You can't convert miles to hours directly. You can, however, determine how many hours it takes to drive a certain number of miles, and you can also compute the number of miles you travel within a specific number of hours. Both calculations require a determination of speed, which is a number that you derive by dividing the distance traveled by the time taken to travel that distance.
If you're traveling in a line from point A to point B, determining your average speed is simple. You measure the distance you traveled (or you read that number from a map) and you divide the distance by the time it took to traverse. You can measure distance in miles, feet, kilometers or any other unit of distance, and you can measure time in hours, minutes, seconds or fractions of a second.
Suppose you travel a distance of 100 miles, and it takes 1 1/2 hours to do it. Your average speed is then 100 miles divided by 1.5 hours which equals 66.67 miles per hour. When calculating miles per hour for distances that take only minutes, you convert the number of minutes to fractions of an hour. For example, suppose it takes you 15 minutes to travel 6 miles. The time elapsed is 15 minutes divided by 60 minutes = 0.25 hours, and your speed is 6 miles divided by 0.25 hours which equals 24 mph.
Speed and Velocity
Despite the fact that people often use the words speed and velocity interchangeably, they aren't the same. Velocity is a vector quantity, which means that it has a directional component. This is an important distinction for scientists, and it's also relevant to anyone traveling from point A to point B on a winding road.
When you're traveling directly toward your destination, your speed and velocity are the same, but when the road bends to the right or left, the velocity changes. The speedometer may indicate a uniform speed, but each time you veer off course, you're approaching your destination at a slower rate. On most real roads, you must take these changes of direction into account to get an accurate relationship between the distance between two points and the time it takes to travel between them.
Speed Is Rarely Constant
Another complication affecting the relationship between speed and distance on a typical road is the fact that speed is seldom uniform. During your trip, you'll have to slow for curves and slower traffic, and you may even run into a traffic jam. On the other hand, you may travel faster than usual on straight stretches of road.
It's impractical to take these fluctuations into account. They sometimes cancel out, but more often they don't. Because they affect the elapsed time and your average speed, they may lead to an inaccurate relationship between the distance traveled and the time taken to travel it.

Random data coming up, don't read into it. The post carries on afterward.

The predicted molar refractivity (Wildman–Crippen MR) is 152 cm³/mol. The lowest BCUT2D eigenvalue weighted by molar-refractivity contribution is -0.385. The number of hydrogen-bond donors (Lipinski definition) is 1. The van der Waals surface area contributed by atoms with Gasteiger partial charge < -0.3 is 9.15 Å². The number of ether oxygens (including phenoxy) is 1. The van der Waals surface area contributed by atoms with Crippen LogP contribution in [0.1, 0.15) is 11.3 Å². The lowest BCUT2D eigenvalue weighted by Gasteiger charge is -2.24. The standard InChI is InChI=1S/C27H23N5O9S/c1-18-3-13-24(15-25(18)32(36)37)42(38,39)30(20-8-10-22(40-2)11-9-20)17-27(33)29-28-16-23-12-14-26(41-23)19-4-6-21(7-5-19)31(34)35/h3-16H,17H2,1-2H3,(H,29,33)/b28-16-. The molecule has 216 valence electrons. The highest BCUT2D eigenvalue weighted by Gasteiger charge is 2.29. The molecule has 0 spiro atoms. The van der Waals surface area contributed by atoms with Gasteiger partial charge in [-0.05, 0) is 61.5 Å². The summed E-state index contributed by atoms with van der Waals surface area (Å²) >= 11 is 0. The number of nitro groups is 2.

There's an App for That
On some paper maps, you'll find charts listing the distances between major cities and the time it takes to travel between them. These charts base the distance/time relationships on the speed limits, and they take into account the characteristics of the main road you take. You can use them to convert between miles and hours, but there's a better way.
Smartphone map apps are more accurate because they monitor traffic, which can sometimes make the difference between a 2-hour trip and a 6-hour one. Traffic conditions are constantly changing, and driving time estimates on smartphone maps change with them. Some apps even suggest alternate routes to your destination that, due to current traffic conditions, will get you to your destination faster than the main route.
If it's important for you to know how many hours it takes to drive a certain number of miles, your best bet is to download a live map app and use it. Just be sure to pull off the road before you check it.
- Although you can convert from miles to hours as long as you have the rate of travel, this formula does not take into account other variables such as traffic delays or inclement weather.
About the Author
Chris Deziel holds a Bachelor's degree in physics and a Master's degree in Humanities, He has taught science, math and English at the university level, both in his native Canada and in Japan. He began writing online in 2010, offering information in scientific, cultural and practical topics. His writing covers science, math and home improvement and design, as well as religion and the oriental healing arts.